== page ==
Conclusion

Something is building up…

Spider-Man 2099 #26 (1994) is clearly a worthy follow-up to the very shocking issue #25. You will see a new age of darkness and uncertainty within Mguel O’Hara’s personal life as well as his emotional struggles. The lack of superhero spectacle is not a problem at all as the characterization here is very compelling to read. This coming book even has a short story that explores Spider-Man’s connection with Tyler Stone long before the incident that took place in issue #1.

Overall, Spider-Man 2099 #26 (1994) is recommended.

+++++

Thank you for reading. If you find this article engaging, please click the like button below, share this article to others and also please consider making a donation to support my publishing. If you are looking for a copywriter to create content for your special project or business, check out my services and my portfolio. Feel free to contact me with a private message. Also please feel free to visit my Facebook page Author Carlo Carrasco and follow me on Twitter at  @HavenorFantasy as well as on Tumblr at https://carlocarrasco.tumblr.com/ and on Instagram at https://www.instagram.com/authorcarlocarrasco

A Look Back at X-Men Adventures #15 (1993)

Disclaimer: This is my original work with details sourced from reading the comic book and doing personal research. Anyone who wants to use this article, in part or in whole, needs to secure first my permission and agree to cite me as the source and author. Let it be known that any unauthorized use of this article will constrain the author to pursue the remedies under R.A. No. 8293, the Revised Penal Code, and/or all applicable legal actions under the laws of the Philippines.

Welcome back, superheo enthusiasts, 1990s culture enthusiasts, X-Men fans and comic book collectors! Today we revisit the X-Men Adventures monthly series which was the literary adaptation of the popular X-Men animated series of the 1990s.  

Today is my review about the 15th and final issue of the X-Men Adventures adaptation of episodes of the 1st season of the popular animated series. The comic book at hand was the literary translation of the 13th episode and final episode of season one which was broadcast in March 1993.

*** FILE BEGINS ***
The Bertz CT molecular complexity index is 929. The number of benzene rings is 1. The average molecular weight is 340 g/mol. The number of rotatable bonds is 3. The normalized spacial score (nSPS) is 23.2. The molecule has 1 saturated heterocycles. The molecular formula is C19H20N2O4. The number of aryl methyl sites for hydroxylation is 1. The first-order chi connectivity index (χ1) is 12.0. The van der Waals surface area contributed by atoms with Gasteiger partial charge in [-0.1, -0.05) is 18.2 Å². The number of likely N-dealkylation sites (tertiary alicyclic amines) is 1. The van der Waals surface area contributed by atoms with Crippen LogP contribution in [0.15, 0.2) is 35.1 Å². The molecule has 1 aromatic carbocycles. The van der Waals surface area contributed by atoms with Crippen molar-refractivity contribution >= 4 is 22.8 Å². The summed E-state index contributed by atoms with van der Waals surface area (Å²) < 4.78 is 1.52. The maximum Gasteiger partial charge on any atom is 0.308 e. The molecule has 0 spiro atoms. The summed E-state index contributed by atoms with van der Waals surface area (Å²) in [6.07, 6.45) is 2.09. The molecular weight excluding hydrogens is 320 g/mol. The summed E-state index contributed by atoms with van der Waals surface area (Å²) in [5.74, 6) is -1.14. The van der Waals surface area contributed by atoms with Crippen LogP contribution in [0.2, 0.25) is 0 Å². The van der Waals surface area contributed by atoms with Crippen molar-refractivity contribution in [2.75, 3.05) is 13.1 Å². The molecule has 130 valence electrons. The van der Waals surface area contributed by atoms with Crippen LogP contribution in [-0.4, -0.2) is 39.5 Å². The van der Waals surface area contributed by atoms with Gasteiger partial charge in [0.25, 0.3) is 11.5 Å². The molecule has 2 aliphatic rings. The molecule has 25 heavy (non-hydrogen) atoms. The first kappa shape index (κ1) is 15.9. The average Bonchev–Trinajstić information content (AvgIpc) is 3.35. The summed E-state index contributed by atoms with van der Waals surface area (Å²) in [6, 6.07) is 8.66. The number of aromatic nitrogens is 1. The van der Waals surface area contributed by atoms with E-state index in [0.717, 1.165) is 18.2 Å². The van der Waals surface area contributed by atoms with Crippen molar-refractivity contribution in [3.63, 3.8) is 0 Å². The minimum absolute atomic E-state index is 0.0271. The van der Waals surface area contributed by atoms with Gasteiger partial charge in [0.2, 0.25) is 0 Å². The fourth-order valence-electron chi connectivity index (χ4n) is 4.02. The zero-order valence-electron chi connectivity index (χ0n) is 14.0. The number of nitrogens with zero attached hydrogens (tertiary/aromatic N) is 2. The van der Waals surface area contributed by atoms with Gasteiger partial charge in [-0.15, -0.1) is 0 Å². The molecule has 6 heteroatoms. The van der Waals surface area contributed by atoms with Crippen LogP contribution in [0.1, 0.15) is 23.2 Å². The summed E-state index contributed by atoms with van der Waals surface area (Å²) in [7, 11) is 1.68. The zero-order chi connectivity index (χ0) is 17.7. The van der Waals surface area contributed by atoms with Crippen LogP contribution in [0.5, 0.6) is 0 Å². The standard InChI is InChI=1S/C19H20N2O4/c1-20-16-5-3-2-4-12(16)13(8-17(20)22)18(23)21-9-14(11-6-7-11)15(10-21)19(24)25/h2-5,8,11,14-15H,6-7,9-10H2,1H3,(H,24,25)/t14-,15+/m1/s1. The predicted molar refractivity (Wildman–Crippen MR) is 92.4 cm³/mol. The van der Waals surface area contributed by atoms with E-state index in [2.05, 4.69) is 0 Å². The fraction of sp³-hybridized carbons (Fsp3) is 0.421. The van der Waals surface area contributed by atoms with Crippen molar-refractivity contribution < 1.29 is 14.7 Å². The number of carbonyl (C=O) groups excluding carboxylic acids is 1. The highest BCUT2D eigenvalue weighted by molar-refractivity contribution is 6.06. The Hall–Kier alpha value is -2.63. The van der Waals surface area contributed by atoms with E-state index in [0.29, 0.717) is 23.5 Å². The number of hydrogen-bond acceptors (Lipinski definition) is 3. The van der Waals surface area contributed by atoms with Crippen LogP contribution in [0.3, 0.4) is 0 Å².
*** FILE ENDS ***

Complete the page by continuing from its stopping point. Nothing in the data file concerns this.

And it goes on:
With those details laid down, here is a look back at X-Men Adventures #15, published by Marvel Comics in 1993 with a story written by Ralph Macchio and drawn by Andrew Wildman.

The cover.

Early story

The story begins somewhere in Manhattan where a riot is happening. It turns out that multiple riots have occurred as a result of the of the recent kidnapping of United States Senator Robert Kelly who established himself as the nation’s most prominent anti-mutant public figure.

Deep inside their headquarters, the X-Men watch live news footage of the riot. Even though they were not involved in the kidnapping of Senator Kelly, Charles Xavier and his team are concerned that mutants like them will still be held responsible. The leader tells his team that they must find the missing senator quickly before the wave of intolerance affects all of them mutants. Xavier then starts using Cerebro which he programmed to search for any distortions in the magnetic field of planet Earth.

Elsewhere, inside a vessel that got shipwrecked along the Atlantic seaboard, Magneto has Senator Kelly as his captive. He tells the politician that he holds the key to the future and that they are in agreement that man and mutant cannot co-exist peacefully. For Magneto, the war for dominance must begin as humans remain weak and divided. Suddenly, a huge Sentinel breaks into the place…

Quality

The X-Men, Professor and Magneto.

Being the conclusion of the monthly series based on season one of the X-Men animated series, this comic book’s story packs a lot of stuff, intrigue and some memorable character moments. Thematically, the story emphasizes absolute power, intolerance and instability which got dramatized carefully as the narrative progressed.